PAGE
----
Raffensperger has said existing testing, audits and physical security already prevent potential attacks, and election officials are conducting statewide “health checks” of voting equipment to help ensure they haven’t been tampered with.
“We appreciate your support in backing the secure voting system used in the successful 2022 election that elected you and your colleagues,” Charlene McGowan, general counsel for the secretary of state’s office, wrote in an Aug. 24 letter to Senate Majority Leader Steve Gooch. “The secretary believes it is critical that we not let activists sow dissent, disinformation and doubt in the integrity of Georgia’s elections.”
State senators want more information about why Raffensperger decided not to upgrade to a newer version of the software of Dominion Voting Systems, which could help mitigate some vulnerabilities. Raffensperger said it’s impractical to test and install the upgrade on tens of thousands of pieces of voting equipment before the 2024 election.
“It’s time for answers from both the secretary of state and Dominion Voting Systems on why software updates were not performed in a timely manner,” Senate Ethics Chairman Max Burns said earlier this month. “The people of Georgia deserve no less.”
Raffensperger, a Republican, has come under fire from critics within his own party following Democrat Joe Biden’s 2020 victory in Georgia by about 12,000 votes over Republican Donald Trump. Recounts and investigations repeatedly dispelled allegations of fraud.
Several issues remain before a statewide rollout of the update to Dominion Voting Systems equipment, McGowan wrote. The update is still being tested, it’s not yet compatible with voter check-in tablets, and the General Assembly hasn’t allocated money for a large-scale statewide installation.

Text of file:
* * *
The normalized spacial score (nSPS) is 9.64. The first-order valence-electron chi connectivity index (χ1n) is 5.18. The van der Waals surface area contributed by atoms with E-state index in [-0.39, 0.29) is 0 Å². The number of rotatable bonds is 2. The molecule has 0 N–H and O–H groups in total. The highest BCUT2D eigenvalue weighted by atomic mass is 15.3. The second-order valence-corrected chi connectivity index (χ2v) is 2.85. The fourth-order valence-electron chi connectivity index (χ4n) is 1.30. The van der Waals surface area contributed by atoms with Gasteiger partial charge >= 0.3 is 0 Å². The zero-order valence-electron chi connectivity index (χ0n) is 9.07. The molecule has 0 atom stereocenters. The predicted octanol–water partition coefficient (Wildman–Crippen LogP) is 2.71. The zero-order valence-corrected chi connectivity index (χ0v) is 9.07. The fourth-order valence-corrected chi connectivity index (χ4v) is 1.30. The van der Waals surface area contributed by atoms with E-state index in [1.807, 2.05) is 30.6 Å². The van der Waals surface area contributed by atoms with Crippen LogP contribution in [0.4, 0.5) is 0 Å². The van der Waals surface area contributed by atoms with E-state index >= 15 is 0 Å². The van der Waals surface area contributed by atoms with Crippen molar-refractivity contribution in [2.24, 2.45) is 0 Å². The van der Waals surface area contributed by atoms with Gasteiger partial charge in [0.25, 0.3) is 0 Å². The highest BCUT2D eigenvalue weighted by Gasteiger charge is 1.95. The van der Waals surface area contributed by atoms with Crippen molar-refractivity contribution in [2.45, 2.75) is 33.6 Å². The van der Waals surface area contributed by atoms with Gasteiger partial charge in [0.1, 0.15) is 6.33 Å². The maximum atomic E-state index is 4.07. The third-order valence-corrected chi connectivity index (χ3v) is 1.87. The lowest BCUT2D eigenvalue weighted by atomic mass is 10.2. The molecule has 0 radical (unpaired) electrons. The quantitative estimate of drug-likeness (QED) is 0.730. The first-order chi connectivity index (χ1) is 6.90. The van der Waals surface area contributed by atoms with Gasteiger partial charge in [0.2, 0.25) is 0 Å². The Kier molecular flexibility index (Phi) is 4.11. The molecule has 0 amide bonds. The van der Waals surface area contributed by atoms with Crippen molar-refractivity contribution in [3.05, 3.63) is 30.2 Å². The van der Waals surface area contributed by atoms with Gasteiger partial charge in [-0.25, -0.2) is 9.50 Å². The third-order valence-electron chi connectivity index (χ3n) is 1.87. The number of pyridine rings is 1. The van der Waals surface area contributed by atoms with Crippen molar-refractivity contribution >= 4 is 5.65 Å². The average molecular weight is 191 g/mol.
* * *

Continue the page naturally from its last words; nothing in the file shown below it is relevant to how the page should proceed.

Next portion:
A test run of the update is tentatively planned for several municipal elections this November.
Other potential security changes are either expensive or unrealistic, McGowan wrote.
Eliminating computer bar codes on ballots, which are used by ballot scanners to read votes, would require $15 million for 32,500 new ballot printers across the state that can handle a larger 18-inch ballot, McGowan said. Election security advocates say bar codes prevent human verification to ensure their choices are accurately recorded.
It would also cost $4.1 million to install bar code readers in each voting location to allow voters to independently verify their choices, McGowan wrote in a letter to House Governmental Affairs Chairman John LaHood. The estimated cost for research and development of the technology would be an additional $600,000.
An education campaign encouraging voters to check their printed ballots for accuracy would come with a $10 million price tag, including traditional and digital advertising. An additional $2.7 million would be needed for enhanced election worker training.
McGowan rejected a proposal for manual audits of every race on the ballot, telling legislators that counties lack the resources and time before results are finalized to check each contest. Georgia law currently requires audits of at least one statewide contest after general, primary, runoff and special elections.
The General Assembly could consider election security proposals and funding when it convenes in January.